Given the short running time of the main feature, there's plenty of room here for extras -- and they're especially well chosen here. First up is the 1962 short film "The Pit," which runs just under half an hour. Directed by Edward Abraham, this adaptation of Poe's "The Pit and the Pendulum" was made one year after the Roger Corman feature and takes a completely different approach, jumping back to the confined location and menace of the original story. There's no real dialogue here, just a persecuted man thrust by cloaked accusers into a harrowing fight for survival involving a swinging, razor-sharp pendulum. This was produced through the BFI's Experimental Film Fund, which means plenty of surreal POV shots and artistic flourishes that strongly recall future versions including Jan Svankmajer's partially animated short and the French version two years later from Alexandre Astruc. Very creepy, nightmarish stuff, very well executed. Also included is a separate gallery of eerie production series.
A third film is also included, 1981's "The Pledge," which was directed by Digby Rumsey and based on a 1908 story by the now fairly obscure Lord Dunsany. It opens with unsettling but beautiful shots of corpses including one swinging from a rope, a convicted criminal whose thieving associates have made a pact to cut his body down and place his remains in a sacred tomb to salvage his soul. As much a period mood piece and a grisly atmospheric study as a traditional narrative, it's supported most surprisingly by a fantastic, bold music score by Michael Nyman, who was in full force with his association with Peter Greenaway at the time and would score his first traditional narrative feature, The Draughtsman's Contract, just after this. The end credits music is practically worth the price of this release alone, and in a nice gesture, the once deleted final line of narration has been restored here, too. Finally we hear from Schalcken director Leslie Megahey and director of photography John Hooper, who spend a whopping 39 minutes in "Look into the Dark" discussing the film's genesis (which resulted in a three year delay so Megahey could direct it himself), the source material, and the influence of Walerian Borowczyk, especially Blanche. As usual, the enclosed booklet is essential reading as well, containing essays about all three films by Ben Hervey (who explains why Schalcken the Painter is so often believed to be a part of the BBC's Ghost Story for Christmas series, among other things), James Bell, and Vic Pratt, plus a quick note from Rumsey and a tantalizing opening script page from Schalcken indicating Le Fanu was originally supposed to appear onscreen as well at one point. Highly recommended for any fan of British horror, here represented with three decades' worth of remarkable installments.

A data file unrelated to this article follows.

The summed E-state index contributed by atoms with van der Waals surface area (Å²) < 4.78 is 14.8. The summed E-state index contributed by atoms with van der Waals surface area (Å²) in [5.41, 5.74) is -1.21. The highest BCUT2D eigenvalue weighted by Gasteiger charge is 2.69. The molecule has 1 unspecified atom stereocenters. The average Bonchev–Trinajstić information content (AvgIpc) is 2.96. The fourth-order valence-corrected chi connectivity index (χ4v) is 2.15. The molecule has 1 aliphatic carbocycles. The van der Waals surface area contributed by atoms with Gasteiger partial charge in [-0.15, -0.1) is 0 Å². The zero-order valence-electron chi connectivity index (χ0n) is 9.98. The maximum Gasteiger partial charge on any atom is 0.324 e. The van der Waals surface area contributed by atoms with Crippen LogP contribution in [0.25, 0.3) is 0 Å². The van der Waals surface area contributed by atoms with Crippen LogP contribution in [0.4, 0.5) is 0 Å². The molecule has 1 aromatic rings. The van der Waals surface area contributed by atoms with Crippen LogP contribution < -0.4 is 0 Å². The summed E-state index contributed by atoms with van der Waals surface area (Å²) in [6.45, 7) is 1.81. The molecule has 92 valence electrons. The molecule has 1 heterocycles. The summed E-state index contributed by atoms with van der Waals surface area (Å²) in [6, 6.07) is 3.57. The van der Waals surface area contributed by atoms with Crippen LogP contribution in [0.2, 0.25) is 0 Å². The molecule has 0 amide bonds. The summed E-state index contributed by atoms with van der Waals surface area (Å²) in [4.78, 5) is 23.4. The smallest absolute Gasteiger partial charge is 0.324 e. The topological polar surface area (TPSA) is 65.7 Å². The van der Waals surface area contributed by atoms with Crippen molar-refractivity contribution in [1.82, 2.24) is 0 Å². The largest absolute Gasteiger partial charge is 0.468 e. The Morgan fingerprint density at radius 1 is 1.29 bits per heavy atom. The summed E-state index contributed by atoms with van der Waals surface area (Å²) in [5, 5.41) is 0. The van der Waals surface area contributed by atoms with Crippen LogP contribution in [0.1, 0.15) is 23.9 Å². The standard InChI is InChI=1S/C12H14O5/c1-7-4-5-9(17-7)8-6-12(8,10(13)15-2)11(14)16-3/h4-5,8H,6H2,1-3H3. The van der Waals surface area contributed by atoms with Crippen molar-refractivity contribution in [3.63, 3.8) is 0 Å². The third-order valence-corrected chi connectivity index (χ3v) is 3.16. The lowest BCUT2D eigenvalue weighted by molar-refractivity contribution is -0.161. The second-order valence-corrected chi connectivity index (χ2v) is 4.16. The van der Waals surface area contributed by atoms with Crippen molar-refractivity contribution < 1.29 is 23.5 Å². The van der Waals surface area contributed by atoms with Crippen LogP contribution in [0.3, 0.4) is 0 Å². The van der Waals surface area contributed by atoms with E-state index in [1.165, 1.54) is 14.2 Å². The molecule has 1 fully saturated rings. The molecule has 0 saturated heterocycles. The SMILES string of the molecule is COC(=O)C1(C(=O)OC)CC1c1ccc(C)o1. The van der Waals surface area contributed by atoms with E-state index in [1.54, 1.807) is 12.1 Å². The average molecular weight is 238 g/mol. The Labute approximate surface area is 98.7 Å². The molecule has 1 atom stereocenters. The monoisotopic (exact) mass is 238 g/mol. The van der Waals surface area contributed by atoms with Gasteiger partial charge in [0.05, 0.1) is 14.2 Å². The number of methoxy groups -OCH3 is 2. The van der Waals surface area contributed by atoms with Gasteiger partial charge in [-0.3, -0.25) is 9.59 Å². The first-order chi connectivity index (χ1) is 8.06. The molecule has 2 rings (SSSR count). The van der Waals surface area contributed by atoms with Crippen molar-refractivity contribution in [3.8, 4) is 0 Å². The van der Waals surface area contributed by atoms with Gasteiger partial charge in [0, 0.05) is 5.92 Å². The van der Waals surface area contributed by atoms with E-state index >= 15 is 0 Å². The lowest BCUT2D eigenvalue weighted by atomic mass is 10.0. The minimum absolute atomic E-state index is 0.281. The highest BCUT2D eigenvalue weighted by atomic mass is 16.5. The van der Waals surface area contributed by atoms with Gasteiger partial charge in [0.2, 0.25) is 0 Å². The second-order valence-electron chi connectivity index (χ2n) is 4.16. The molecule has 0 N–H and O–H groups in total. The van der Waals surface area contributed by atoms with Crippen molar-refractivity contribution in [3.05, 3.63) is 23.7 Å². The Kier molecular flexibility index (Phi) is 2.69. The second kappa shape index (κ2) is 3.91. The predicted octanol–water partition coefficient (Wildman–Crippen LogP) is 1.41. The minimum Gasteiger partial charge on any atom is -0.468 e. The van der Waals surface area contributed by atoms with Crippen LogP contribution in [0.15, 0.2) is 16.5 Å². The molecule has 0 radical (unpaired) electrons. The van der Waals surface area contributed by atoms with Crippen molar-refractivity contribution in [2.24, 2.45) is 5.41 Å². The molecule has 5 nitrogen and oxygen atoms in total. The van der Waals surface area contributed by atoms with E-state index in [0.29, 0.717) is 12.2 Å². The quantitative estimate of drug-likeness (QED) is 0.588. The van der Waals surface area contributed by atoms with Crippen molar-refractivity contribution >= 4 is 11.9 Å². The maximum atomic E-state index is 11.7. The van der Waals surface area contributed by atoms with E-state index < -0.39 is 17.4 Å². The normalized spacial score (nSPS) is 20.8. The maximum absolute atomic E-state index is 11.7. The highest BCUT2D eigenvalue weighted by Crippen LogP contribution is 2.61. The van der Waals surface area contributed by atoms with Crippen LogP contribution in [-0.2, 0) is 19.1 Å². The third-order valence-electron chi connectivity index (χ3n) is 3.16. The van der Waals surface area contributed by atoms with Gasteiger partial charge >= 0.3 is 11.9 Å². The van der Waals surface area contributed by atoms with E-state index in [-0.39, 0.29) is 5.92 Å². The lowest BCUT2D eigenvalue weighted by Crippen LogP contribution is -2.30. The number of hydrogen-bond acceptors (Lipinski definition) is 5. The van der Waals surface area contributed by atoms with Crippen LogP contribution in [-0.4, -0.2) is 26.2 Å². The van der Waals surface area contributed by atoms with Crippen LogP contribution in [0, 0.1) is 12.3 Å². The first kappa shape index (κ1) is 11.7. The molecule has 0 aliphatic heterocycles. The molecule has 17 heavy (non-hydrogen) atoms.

Reviewed on October 27, 2013.